Private Prison Corporation Under Investigation for Deaths at Hospital

One of the world’s largest private prison companies is under investigation for deaths that occurred at a private hospital in South Florida that it operates. The South Florida State Hospital is owned by GEO Group, which is headquartered in Boca Raton, Florida. According to its web site, GEO Group operates 110 facilities with 75,000 beds located in the United States, United Kingdom, Australia, and South Africa.

GEO Group is no stranger to controversy. An ACLU report documented the many cases of human rights abuses at private prisons, including those run by the GEO Group. According to reporting from TruthOut, at a juvenile prison run by GEO Group in West Texas inmates were found living in filth. The Texas Youth Commission eventually fired several employees failed to report on the horrific conditions.

Now, it seems that three deaths of patients at the GEO Group owned hospital have triggered and investigation by the state of Florida. The deaths where allegedly caused by a patient having their head slammed through a wall, another being scalded in a hot bath, and another who committed suicide while under the supervision of only one corrections officer which was against protocol. The deaths happened within a two month period and have raised serious questions:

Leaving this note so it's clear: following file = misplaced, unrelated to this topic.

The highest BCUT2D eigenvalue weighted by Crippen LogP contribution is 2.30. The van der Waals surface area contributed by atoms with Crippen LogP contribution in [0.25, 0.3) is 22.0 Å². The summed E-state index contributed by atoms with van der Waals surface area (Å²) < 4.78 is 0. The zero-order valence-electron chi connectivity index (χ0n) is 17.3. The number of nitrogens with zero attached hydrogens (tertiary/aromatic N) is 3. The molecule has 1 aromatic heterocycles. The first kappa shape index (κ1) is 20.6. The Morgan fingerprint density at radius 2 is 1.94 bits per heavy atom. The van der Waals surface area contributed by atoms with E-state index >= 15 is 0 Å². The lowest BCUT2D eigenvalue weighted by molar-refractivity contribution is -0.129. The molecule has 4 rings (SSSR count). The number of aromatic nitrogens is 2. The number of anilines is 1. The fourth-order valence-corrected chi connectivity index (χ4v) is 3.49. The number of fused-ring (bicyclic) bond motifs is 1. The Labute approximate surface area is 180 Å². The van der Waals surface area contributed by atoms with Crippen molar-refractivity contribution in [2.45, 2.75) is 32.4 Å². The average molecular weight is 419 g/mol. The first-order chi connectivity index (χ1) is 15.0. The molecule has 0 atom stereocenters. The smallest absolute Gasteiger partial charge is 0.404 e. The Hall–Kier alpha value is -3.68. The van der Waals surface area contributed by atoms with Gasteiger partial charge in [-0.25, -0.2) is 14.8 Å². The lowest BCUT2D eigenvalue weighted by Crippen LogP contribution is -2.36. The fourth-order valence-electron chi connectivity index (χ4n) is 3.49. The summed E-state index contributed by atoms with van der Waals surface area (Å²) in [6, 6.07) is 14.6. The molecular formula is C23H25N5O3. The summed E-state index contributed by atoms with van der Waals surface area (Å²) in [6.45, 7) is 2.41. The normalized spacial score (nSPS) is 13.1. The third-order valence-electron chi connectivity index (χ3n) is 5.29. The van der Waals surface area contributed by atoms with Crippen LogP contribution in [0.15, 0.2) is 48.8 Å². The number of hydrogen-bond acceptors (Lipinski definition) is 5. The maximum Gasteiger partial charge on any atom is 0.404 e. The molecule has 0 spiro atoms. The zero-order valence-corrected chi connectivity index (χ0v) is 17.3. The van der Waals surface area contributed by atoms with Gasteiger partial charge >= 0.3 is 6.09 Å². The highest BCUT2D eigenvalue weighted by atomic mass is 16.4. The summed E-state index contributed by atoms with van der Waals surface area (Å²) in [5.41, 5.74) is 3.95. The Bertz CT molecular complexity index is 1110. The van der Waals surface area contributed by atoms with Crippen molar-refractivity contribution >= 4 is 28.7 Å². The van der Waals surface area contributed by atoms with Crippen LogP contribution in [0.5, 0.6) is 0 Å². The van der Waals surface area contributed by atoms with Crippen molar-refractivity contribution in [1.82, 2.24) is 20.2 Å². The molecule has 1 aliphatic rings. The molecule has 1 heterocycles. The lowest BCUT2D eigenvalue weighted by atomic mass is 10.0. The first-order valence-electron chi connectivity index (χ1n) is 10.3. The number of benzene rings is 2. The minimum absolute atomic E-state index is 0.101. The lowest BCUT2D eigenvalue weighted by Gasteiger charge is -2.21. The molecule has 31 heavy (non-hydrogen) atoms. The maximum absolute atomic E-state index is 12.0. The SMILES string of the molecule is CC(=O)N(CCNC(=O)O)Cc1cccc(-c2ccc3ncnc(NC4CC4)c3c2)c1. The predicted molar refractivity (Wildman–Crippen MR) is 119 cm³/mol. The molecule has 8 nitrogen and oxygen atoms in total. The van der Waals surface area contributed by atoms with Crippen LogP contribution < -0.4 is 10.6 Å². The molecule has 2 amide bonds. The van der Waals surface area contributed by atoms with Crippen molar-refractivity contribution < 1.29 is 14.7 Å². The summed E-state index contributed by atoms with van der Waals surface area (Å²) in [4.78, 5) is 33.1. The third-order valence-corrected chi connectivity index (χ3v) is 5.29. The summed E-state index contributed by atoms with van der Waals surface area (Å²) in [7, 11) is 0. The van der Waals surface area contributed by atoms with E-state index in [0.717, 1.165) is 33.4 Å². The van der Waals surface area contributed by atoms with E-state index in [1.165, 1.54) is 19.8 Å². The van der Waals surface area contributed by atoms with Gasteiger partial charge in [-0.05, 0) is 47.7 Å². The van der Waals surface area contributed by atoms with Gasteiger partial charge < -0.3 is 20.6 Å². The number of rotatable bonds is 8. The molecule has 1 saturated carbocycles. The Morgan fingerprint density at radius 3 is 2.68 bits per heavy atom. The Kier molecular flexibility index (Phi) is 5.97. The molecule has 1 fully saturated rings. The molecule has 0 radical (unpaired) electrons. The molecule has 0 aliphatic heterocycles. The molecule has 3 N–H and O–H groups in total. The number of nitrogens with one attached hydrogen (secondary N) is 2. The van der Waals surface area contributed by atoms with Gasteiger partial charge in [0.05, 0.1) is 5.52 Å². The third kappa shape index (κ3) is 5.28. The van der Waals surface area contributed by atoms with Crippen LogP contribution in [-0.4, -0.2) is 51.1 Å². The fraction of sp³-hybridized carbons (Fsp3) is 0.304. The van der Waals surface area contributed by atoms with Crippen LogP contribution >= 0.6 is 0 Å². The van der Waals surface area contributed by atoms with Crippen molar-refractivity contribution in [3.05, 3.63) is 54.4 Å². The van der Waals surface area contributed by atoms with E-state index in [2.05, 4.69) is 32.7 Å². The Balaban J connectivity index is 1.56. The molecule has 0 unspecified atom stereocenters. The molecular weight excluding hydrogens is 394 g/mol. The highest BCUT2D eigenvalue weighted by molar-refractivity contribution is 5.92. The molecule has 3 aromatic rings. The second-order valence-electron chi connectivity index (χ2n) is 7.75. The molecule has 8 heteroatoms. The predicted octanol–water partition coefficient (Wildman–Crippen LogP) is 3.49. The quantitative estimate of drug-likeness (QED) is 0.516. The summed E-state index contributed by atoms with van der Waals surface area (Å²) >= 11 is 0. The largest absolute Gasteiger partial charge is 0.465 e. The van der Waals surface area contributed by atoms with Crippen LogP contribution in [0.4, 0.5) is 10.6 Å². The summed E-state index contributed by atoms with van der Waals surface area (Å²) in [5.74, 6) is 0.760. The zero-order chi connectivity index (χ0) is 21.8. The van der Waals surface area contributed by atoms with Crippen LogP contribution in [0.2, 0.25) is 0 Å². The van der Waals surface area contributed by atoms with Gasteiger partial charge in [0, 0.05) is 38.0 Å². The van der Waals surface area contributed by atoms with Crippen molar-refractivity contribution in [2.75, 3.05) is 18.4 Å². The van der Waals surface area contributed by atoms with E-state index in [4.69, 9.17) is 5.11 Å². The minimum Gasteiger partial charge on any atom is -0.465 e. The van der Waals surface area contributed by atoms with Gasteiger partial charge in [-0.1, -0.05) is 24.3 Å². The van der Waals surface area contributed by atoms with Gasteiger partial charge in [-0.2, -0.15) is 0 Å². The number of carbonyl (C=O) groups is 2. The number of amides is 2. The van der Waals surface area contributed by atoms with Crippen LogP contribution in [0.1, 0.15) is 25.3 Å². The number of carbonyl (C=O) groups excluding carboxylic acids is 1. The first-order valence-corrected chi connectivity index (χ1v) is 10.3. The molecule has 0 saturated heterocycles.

State officials requested a review of the facility “in response to significant events in past several months,” including the deaths. The state also reviewed cases of individuals who had been placed into solitary confinement and restraints multiple times and other incidents at the facility, but the report offered few details of those incidents.

The 335-bed facility, located in Broward County, is operated by The GEO Group Inc., a Boca Raton-based firm that is one of the world’s largest private operators of prisons and detention centers. Many of the patients are mentally ill and admitted against their will because they are considered a threat to themselves or others. Some are admitted because they are not competent to stand trial, but don’t need to be in a high-security facility.

GEO said in a statement Wednesday that the deaths are not a reflection of its “high quality operation” and noted that patients’ health outcomes and the average length of stay have improved since it took over the facility. The state has paid the company more than $500 million to run the hospital since 1998. It was one of the first state civil psychiatric hospitals in the U.S. to be fully operated by a private company.

GEO runs three other facilities in Florida: the Florida Civil Commitment Center in Arcadia, which treats sex offenders; and mental health facilities in Indiantown and Florida City for patients who aren’t competent to stand trial or have been found not guilty by reason of insanity.

Department of Children and Families Secretary David Wilkins said his agency is renegotiating GEO’s contract. Its facilities will be required to have a DCF investigator on site — a practice already used in the state-run facilities.

Read more at the San Francisco Chronicle.